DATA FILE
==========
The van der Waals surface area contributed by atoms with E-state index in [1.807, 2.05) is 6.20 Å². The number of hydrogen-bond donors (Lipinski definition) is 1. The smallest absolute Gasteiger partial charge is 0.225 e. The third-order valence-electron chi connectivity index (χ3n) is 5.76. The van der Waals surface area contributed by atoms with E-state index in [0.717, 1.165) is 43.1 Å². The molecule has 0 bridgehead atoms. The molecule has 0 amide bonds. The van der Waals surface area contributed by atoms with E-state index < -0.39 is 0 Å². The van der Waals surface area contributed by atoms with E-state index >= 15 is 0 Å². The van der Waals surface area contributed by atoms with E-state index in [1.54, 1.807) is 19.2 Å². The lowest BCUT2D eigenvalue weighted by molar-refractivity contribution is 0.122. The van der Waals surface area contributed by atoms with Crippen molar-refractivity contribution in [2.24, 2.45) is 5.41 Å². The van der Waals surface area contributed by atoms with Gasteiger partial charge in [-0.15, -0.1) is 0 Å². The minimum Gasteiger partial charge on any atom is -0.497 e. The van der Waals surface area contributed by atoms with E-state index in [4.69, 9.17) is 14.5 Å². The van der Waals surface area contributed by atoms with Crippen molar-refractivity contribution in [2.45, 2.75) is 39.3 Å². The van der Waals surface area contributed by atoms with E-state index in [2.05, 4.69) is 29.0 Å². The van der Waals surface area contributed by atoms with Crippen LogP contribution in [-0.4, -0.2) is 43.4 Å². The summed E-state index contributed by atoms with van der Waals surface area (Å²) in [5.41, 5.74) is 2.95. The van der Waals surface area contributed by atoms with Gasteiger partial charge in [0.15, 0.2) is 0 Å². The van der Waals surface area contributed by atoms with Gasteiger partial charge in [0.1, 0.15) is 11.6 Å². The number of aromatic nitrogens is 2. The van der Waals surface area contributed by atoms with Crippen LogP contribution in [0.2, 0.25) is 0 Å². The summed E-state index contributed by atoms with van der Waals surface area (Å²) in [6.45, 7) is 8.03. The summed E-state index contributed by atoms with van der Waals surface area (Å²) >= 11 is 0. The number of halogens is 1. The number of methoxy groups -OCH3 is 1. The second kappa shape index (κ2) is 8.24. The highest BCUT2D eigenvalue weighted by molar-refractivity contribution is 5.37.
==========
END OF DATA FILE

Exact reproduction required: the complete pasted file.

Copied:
The van der Waals surface area contributed by atoms with E-state index in [1.807, 2.05) is 6.20 Å². The number of hydrogen-bond donors (Lipinski definition) is 1. The smallest absolute Gasteiger partial charge is 0.225 e. The third-order valence-electron chi connectivity index (χ3n) is 5.76. The van der Waals surface area contributed by atoms with E-state index in [0.717, 1.165) is 43.1 Å². The molecule has 0 bridgehead atoms. The molecule has 0 amide bonds. The van der Waals surface area contributed by atoms with E-state index < -0.39 is 0 Å². The van der Waals surface area contributed by atoms with E-state index >= 15 is 0 Å². The van der Waals surface area contributed by atoms with E-state index in [1.54, 1.807) is 19.2 Å². The lowest BCUT2D eigenvalue weighted by molar-refractivity contribution is 0.122. The van der Waals surface area contributed by atoms with Crippen molar-refractivity contribution in [2.24, 2.45) is 5.41 Å². The van der Waals surface area contributed by atoms with Gasteiger partial charge in [-0.15, -0.1) is 0 Å². The minimum Gasteiger partial charge on any atom is -0.497 e. The van der Waals surface area contributed by atoms with E-state index in [4.69, 9.17) is 14.5 Å². The van der Waals surface area contributed by atoms with Crippen molar-refractivity contribution in [2.45, 2.75) is 39.3 Å². The van der Waals surface area contributed by atoms with E-state index in [2.05, 4.69) is 29.0 Å². The van der Waals surface area contributed by atoms with Crippen LogP contribution in [-0.4, -0.2) is 43.4 Å². The summed E-state index contributed by atoms with van der Waals surface area (Å²) in [5.41, 5.74) is 2.95. The van der Waals surface area contributed by atoms with Gasteiger partial charge in [0.15, 0.2) is 0 Å². The van der Waals surface area contributed by atoms with Gasteiger partial charge in [0.1, 0.15) is 11.6 Å². The number of aromatic nitrogens is 2. The van der Waals surface area contributed by atoms with Crippen LogP contribution in [0.2, 0.25) is 0 Å². The summed E-state index contributed by atoms with van der Waals surface area (Å²) in [6.45, 7) is 8.03. The summed E-state index contributed by atoms with van der Waals surface area (Å²) >= 11 is 0. The number of halogens is 1. The number of methoxy groups -OCH3 is 1. The second kappa shape index (κ2) is 8.24. The highest BCUT2D eigenvalue weighted by molar-refractivity contribution is 5.37.